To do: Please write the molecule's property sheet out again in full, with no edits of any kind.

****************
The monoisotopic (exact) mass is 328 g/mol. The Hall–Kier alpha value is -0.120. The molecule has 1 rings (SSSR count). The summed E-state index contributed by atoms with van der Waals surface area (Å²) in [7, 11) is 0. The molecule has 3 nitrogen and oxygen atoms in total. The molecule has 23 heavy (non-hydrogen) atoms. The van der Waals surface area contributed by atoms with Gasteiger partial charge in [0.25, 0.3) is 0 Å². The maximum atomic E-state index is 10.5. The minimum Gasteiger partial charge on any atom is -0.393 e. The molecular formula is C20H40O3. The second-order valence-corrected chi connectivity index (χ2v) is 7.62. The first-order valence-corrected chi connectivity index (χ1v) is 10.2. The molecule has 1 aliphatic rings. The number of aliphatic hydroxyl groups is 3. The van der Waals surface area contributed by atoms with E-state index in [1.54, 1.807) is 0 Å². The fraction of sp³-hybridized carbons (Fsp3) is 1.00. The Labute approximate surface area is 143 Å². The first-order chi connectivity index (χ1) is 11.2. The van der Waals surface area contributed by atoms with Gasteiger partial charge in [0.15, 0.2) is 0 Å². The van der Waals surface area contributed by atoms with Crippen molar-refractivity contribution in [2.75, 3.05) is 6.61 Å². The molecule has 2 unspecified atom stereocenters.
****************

The monoisotopic (exact) mass is 328 g/mol. The Hall–Kier alpha value is -0.120. The molecule has 1 rings (SSSR count). The summed E-state index contributed by atoms with van der Waals surface area (Å²) in [7, 11) is 0. The molecule has 3 nitrogen and oxygen atoms in total. The molecule has 23 heavy (non-hydrogen) atoms. The van der Waals surface area contributed by atoms with Gasteiger partial charge in [0.25, 0.3) is 0 Å². The maximum atomic E-state index is 10.5. The minimum Gasteiger partial charge on any atom is -0.393 e. The molecular formula is C20H40O3. The second-order valence-corrected chi connectivity index (χ2v) is 7.62. The first-order valence-corrected chi connectivity index (χ1v) is 10.2. The molecule has 1 aliphatic rings. The number of aliphatic hydroxyl groups is 3. The van der Waals surface area contributed by atoms with E-state index in [1.54, 1.807) is 0 Å². The fraction of sp³-hybridized carbons (Fsp3) is 1.00. The Labute approximate surface area is 143 Å². The first-order chi connectivity index (χ1) is 11.2. The van der Waals surface area contributed by atoms with Gasteiger partial charge in [0.15, 0.2) is 0 Å². The van der Waals surface area contributed by atoms with Crippen molar-refractivity contribution in [2.75, 3.05) is 6.61 Å². The molecule has 2 unspecified atom stereocenters.